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The Jesus Trail

sillydoll

Veteran Member
Camino(s) past & future
2002 CF: 2004 from Paris: 2006 VF: 2007 CF: 2009 Aragones, Ingles, Finisterre: 2011 X 2 on CF: 2013 'Caracoles': 2014 CF and Ingles 'Caracoles":2015 Logrono-Burgos (Hospitalero San Anton): 2016 La Douay to Aosta/San Gimignano to Rome:
#1
Yes, there really is a trail called The Jesus Trail. It is a 65km trail that begins in Nazareth and passes through relevant sites including Zippori, Cana, Arbel Cliffs, Tabgha, and Capernaum, culminating at the Mount of Beatitudes.
An optional return route of equal distance passes through Tiberias, the Jordan River, Mount Tabor, Mount Precipice and returns to Nazareth.
The return route looping to the south adds an additional 3-5 days.

http://www.jesustrail.com/
 

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vinotinto

Active Member
#2
sillydoll said:
Yes, there really is a trail called The Jesus Trail.
Thanks - I've often thought about visiting Israel and walking in Christ's footsteps, and this would be the perfect way to do it. :arrow:
 

sillydoll

Veteran Member
Camino(s) past & future
2002 CF: 2004 from Paris: 2006 VF: 2007 CF: 2009 Aragones, Ingles, Finisterre: 2011 X 2 on CF: 2013 'Caracoles': 2014 CF and Ingles 'Caracoles":2015 Logrono-Burgos (Hospitalero San Anton): 2016 La Douay to Aosta/San Gimignano to Rome:
#4
If you want to be a real pioneer on a new trail, subscribe to the e-news of the Abraham Path initiative.
http://www.abrahampath.org
Individuals cannot walk it yet but they are considering taking a group of interested pilgrims on a guided trail.
 

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sillydoll

Veteran Member
Camino(s) past & future
2002 CF: 2004 from Paris: 2006 VF: 2007 CF: 2009 Aragones, Ingles, Finisterre: 2011 X 2 on CF: 2013 'Caracoles': 2014 CF and Ingles 'Caracoles":2015 Logrono-Burgos (Hospitalero San Anton): 2016 La Douay to Aosta/San Gimignano to Rome:
#6
Up-date on The Jesus Trail

http://jesustrail.com/updates/blazing-t ... he-galilee

One year ago, the Jesus Trail, a Galilee pilgrimage hiking route, consisted of little more than a track of GPS points and an idea. Now, just one year later, the Society for the Protection of Nature in Israel (SPNI) is marking the trail with painted blazes, hundreds of diverse hikers have come to hike the trail, and locals are launching business initiatives in preparation for an increase in hikers. As word spread about the trail in the past year, over 300 hikers have made their way to Nazareth to hike all or a portion of the trail. Many are taking advantage of free guiding on the first day of the trail provided by volunteers in Nazareth. An experienced pilgrimage hiker from South Africa came to experience the feel of the land and visit historical sites of the beaten track. One pastor from England came to pray from the high points of the trail. A group of four hiked the trail as part of a much larger trek from Germany to Israel. A conservative Mennonite family hiked the first day of the trail with their six children, including a 3-year-old. After running half the trail in one day, an American man reflected that his experience was, “quite surreal as [his] mind often drifted to the religious history [he] learned from the Bible.”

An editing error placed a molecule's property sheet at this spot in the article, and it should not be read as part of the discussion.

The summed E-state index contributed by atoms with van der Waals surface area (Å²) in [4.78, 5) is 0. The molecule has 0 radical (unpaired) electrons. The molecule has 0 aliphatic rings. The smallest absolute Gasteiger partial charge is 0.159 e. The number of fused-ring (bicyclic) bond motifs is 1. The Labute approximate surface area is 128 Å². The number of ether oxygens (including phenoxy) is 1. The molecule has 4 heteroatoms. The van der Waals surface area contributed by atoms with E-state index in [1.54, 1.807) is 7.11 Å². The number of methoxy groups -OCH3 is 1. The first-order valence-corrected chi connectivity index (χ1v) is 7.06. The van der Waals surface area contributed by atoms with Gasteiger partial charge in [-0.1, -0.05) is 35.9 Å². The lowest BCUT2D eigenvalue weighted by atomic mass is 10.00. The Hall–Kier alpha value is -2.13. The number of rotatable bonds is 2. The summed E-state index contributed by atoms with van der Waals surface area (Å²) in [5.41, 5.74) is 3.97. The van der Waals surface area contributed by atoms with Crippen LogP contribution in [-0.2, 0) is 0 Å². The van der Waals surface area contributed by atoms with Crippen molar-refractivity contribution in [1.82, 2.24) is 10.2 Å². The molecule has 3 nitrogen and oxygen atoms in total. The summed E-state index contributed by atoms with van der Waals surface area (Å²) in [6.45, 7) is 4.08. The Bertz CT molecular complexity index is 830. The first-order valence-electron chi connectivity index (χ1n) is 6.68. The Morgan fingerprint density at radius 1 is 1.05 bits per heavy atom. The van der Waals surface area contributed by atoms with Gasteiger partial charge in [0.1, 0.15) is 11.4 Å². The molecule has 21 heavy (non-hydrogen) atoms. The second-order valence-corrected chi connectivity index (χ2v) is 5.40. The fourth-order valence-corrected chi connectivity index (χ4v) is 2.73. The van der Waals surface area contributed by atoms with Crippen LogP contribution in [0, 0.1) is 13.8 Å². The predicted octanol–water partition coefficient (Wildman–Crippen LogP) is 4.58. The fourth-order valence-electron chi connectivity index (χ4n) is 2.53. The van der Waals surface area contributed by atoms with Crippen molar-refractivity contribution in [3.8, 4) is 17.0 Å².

crackmrmac

Veteran Member
#8
Happy Christmas Sil,

I've booked flight and plan to walk at Easter. Only walking four days and then heading to Jerusalem.

Buen Camino, Brian
 

robertt

Active Member
#9
Brian, many of us will be so interested to have your impressions of the trail.

Now. go get 'em - or whatever one says to a Holy Land pilgrim.

Rob
 

sillydoll

Veteran Member
Camino(s) past & future
2002 CF: 2004 from Paris: 2006 VF: 2007 CF: 2009 Aragones, Ingles, Finisterre: 2011 X 2 on CF: 2013 'Caracoles': 2014 CF and Ingles 'Caracoles":2015 Logrono-Burgos (Hospitalero San Anton): 2016 La Douay to Aosta/San Gimignano to Rome:
#10
How wonderful, Brian!
Have a happy and blessed Christmas and wishing everything that is good for the coming year.
 
#11
Yeah Sil, bring it on. Rob you might get us the arabic or hebrew version of Buen Camino.
I know it can't be the Camino as walk is so short but everything (in the enviorment) will be new.
I have decided to treat the walking days just as those spent in Spain. Although I'll pass through very historic and important places I may not have the luxury of stopping.
Best wishes and strength to you Sil for 2012............so you can continue giving guidance and encouragement to all.

Happy New Year.
 
#12
Hola Sil,